JISC (http://www.jisc.ac.uk/) inspires UK colleges and universities in the innovative use of digital technologies. JISC invests heavily in research and development, offering over 18 million users access to quality assured resources through their secure network. They provide expert advice, help to save money through national content license agreements and work with colleges and universities to realise the potential of their existing technologies. Everything JISC does has one aim – to maintain the UK’s position as a global leader in education.
Through CETIS, a national UK education innovation support centre, JISC has been participating in the Learning Registry by maintaining a watching brief on the project, and by setting up an experimental node, the JLeRN Experiment, at Mimas the national UK data centre. Utilising the expertise and content available from JISC, Mimas and CETIS, the JLeRN Experiment explored the feasibility of setting up an LR node and contributing and analysing data, in order to better understand the potential of the Learning Registry in the UK Higher Education context.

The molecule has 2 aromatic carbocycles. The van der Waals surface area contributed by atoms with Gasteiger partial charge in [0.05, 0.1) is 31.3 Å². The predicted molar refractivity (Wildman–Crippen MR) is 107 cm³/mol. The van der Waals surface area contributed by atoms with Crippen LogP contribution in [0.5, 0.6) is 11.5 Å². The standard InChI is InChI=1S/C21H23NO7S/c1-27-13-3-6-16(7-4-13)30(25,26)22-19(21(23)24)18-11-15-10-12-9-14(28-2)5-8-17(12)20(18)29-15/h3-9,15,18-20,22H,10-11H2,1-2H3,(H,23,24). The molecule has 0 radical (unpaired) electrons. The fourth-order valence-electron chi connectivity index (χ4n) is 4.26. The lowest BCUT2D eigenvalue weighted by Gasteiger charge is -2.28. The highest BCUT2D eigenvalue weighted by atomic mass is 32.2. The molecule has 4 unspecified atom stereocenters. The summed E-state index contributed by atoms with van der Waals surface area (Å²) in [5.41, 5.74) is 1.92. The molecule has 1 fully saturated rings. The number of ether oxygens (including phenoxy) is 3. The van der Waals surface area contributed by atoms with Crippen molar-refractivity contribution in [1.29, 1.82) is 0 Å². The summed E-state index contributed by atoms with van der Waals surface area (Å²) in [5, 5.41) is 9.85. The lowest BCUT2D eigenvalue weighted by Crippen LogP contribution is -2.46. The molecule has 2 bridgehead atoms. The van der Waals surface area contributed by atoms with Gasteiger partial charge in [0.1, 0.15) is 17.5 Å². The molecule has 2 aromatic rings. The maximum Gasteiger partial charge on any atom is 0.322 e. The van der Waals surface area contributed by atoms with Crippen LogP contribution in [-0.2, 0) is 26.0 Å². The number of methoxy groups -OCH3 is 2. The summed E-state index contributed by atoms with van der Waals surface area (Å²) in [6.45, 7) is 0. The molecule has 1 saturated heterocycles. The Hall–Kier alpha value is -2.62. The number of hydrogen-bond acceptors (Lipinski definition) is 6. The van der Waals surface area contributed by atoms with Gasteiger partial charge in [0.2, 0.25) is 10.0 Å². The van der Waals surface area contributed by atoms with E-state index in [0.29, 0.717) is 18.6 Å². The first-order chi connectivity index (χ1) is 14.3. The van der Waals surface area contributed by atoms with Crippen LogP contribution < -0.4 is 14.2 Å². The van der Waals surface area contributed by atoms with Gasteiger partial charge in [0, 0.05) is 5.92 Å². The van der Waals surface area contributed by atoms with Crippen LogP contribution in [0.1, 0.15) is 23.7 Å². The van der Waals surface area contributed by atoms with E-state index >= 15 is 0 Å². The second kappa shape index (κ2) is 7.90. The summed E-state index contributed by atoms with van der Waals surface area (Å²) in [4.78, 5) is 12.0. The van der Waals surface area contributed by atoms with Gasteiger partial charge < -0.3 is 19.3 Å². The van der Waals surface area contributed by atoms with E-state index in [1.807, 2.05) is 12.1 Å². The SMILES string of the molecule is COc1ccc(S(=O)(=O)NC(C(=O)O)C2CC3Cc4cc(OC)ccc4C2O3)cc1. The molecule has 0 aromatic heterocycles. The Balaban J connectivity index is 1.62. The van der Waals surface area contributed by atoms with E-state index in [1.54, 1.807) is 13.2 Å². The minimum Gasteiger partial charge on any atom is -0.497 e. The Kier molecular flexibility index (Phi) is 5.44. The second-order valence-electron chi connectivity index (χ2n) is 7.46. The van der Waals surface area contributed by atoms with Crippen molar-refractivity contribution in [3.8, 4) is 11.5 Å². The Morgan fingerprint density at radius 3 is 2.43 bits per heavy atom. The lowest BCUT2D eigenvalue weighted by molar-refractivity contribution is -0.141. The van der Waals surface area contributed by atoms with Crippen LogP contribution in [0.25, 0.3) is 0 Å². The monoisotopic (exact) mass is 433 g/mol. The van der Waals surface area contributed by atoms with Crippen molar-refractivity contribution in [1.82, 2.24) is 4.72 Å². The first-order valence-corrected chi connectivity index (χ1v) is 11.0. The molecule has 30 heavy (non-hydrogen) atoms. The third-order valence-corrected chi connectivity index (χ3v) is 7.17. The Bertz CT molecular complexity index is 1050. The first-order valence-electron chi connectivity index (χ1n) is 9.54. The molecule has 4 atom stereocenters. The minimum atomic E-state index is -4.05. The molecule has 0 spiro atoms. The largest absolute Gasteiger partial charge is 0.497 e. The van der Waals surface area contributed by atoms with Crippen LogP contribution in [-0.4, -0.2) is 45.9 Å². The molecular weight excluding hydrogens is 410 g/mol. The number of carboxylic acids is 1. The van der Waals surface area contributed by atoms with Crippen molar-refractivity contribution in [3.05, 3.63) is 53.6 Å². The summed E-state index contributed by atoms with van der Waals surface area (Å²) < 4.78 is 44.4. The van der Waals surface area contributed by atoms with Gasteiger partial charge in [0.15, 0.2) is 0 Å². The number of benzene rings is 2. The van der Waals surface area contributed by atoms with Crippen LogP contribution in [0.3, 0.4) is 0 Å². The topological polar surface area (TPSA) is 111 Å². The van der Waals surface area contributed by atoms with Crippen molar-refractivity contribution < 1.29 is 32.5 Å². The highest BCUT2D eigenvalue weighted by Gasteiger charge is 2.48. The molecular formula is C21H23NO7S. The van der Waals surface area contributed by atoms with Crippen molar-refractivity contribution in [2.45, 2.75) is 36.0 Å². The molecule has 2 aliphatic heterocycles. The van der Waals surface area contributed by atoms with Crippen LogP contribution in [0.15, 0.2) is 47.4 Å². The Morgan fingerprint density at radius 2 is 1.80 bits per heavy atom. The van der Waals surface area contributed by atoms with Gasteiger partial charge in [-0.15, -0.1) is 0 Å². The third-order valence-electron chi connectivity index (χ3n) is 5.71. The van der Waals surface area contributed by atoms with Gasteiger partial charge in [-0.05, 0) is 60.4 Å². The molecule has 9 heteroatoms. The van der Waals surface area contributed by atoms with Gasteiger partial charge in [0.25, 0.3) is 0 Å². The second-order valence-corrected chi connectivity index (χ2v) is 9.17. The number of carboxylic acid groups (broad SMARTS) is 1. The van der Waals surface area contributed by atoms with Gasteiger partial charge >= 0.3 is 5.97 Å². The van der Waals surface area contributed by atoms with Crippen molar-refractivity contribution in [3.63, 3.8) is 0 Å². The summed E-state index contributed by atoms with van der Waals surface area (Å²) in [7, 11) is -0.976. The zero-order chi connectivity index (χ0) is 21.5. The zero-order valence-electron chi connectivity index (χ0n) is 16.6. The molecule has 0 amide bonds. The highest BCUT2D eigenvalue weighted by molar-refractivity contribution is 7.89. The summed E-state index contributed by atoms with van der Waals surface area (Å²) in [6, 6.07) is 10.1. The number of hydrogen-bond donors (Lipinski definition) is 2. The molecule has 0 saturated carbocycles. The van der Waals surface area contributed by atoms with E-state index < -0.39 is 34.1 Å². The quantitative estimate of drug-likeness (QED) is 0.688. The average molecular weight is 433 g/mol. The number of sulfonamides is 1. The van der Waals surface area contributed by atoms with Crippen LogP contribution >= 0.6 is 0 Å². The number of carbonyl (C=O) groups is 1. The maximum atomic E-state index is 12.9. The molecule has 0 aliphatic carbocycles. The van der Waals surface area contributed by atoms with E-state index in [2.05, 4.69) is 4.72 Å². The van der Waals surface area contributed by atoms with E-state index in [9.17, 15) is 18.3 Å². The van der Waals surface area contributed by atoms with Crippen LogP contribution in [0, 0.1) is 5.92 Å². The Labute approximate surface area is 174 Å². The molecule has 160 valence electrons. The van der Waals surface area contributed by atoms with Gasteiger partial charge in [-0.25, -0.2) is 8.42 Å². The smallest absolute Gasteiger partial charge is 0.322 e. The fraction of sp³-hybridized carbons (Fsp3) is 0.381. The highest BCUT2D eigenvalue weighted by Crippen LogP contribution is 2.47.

Funding for the JLeRN Experiment has now come to an end so the JLeRN team together with CETIS have drawn together some of the experiences and lessons from the project. In late October, the JLeRN team held a final meeting to bring together colleagues and projects from across the UK who had engaged with JLeRN to share their experiences and discuss the future potential of the Learning Registry. Various people summarized their involvement with JLeRN for that meeting, and some summarized the meeting itself. Sarah Currier (JLeRN project manager) and Phil Barker (CETIS Learning Technology Advisor) posted a summary of these summaries on the JLeRN blog:http://jlernexperiment.wordpress.com/2012/11/05/rounding-up-the-jlern-experiment/
A report into the wider potential of the Learning Registry has been commissioned, which is available from the JLeRN blog http://jlernexperiment.wordpress.com/2012/11/13/wider-potential-summary/ Case studies from various people who have used, or have ideas for using, the experimental node have also been commissioned and these will also be posted to the JLeRN blog.